Love, Love, Love
You have to love,
And if you don’t get love right, you have to move on.
And then you have to remember that you’ve forgiven,
or else you can’t move on.
And if you don’t move on, You’ll surely end up …
-Mark D. Sanders and Tia Sillers
When I look at the “mistakes” I’ve made in my life, I realize the ones I regret the most are the ones I’ve made when I wasn’t listening to myself. Because when I don’t really listen to myself, I can’t take actions that inspire me. It’s impossible. I make choices I end up regretting, or I just don’t make a choice at all.
The real me reaches for something because it makes me sustainably happy. It matches a purpose in my soul. The other, not so genuine, me chases after something to look good—to satisfy the stories I’ve made up in my head about what having that thing in my life will give me. It doesn’t matter if it’s wanting to be a famous actress, or making a certain amount of money, or moving to a different neighborhood or even state. It’s always the same. I’m not listening to myself. Alarms are going off, and I’m pressing the mute button. I’m chasing after something more, something better, something different … and I can’t see the great things, the great people, already present in my life. I’m selling out myself.
I have a new friend. He’s funny, and charming, and cute, and honest, and completely unavailable romantically. And you know what? I’m fine with that. Cultivating a friendship with this person is reminding me what it was like to have real friendships with men, and I’m realizing how much I’ve missed that. For maybe the first time since high school, I’m seeing myself in a different light. I’m seeing the girl who is fun and sweet and happy and adventurous. I like that girl.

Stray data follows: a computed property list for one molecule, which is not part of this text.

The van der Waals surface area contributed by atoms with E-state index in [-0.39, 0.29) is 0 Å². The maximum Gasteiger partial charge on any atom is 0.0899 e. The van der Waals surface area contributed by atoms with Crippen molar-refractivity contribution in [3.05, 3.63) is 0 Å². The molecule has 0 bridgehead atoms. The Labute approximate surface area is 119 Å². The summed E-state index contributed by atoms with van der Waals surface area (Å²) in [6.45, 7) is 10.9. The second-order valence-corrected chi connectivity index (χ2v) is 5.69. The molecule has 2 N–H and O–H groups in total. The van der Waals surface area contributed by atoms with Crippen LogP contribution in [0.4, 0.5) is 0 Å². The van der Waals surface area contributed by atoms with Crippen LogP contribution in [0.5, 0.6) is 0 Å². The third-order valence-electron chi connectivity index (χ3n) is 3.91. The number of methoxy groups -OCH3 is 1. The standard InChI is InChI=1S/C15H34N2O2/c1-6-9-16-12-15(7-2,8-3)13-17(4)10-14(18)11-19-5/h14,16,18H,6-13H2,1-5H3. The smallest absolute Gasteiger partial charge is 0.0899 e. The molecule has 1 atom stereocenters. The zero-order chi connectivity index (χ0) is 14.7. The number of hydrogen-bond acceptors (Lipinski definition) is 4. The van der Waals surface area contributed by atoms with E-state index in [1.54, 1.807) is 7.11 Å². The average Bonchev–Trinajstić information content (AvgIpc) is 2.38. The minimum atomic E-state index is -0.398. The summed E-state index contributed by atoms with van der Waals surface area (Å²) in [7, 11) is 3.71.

I’ve had about a month of illness coupled with days on end stuck in my apartment to self-reflect. I now get that while I have done what I thought was right for myself over the years, I haven’t really been getting loving myself right. I’ve been looking for that love—that acceptance—in other people rather than within. So when my friend tells me that I’m not honest about who I really am with him, he’s right. I’m worried he won’t like me if I show him my not so perfect side. The real me is flawed and stubborn and fun and passionate and yes, at times, kind of insane.
There are a handful of men that have unconditionally loved me in my life. Men I’ve been a complete asshole to, but have stuck with me just the same. One of them passed away and another just sent me a guitar. I don’t know why these people choose to stay with me, but my guess is it’s because I showed up as myself for them—not as the act of someone who is trying to be someone else, someone better.
Loving yourself begins with loving exactly who you are and exactly who you are not. This self-love ultimately leads to other people’s acceptance. I’ve never been anything but authentic to this handful of men. I’ve fought with them, and made them sleep in their cars when they’ve come to visit me in college, and made them wrong, and said terrible things to them I now wish I could take back. But I’ve also shown them the support and kindness and affection I’ve recently only been showing my girlfriends.
So today, in this moment, I’m choosing to forgive myself. I’m admitting I haven’t always gotten it right, and I’m moving on. At the same time, I want to honor the wonderfully caring people who have offered me their time and their devotion. These people have left me with amazing memories and helped me feel accepted and whole over the years. And while I know that having them in my life is a direct effect of me being supportive and loyal, I’m still wonderstruck at the kind of love it takes to give a part of oneself away in order to help make another person’s life better.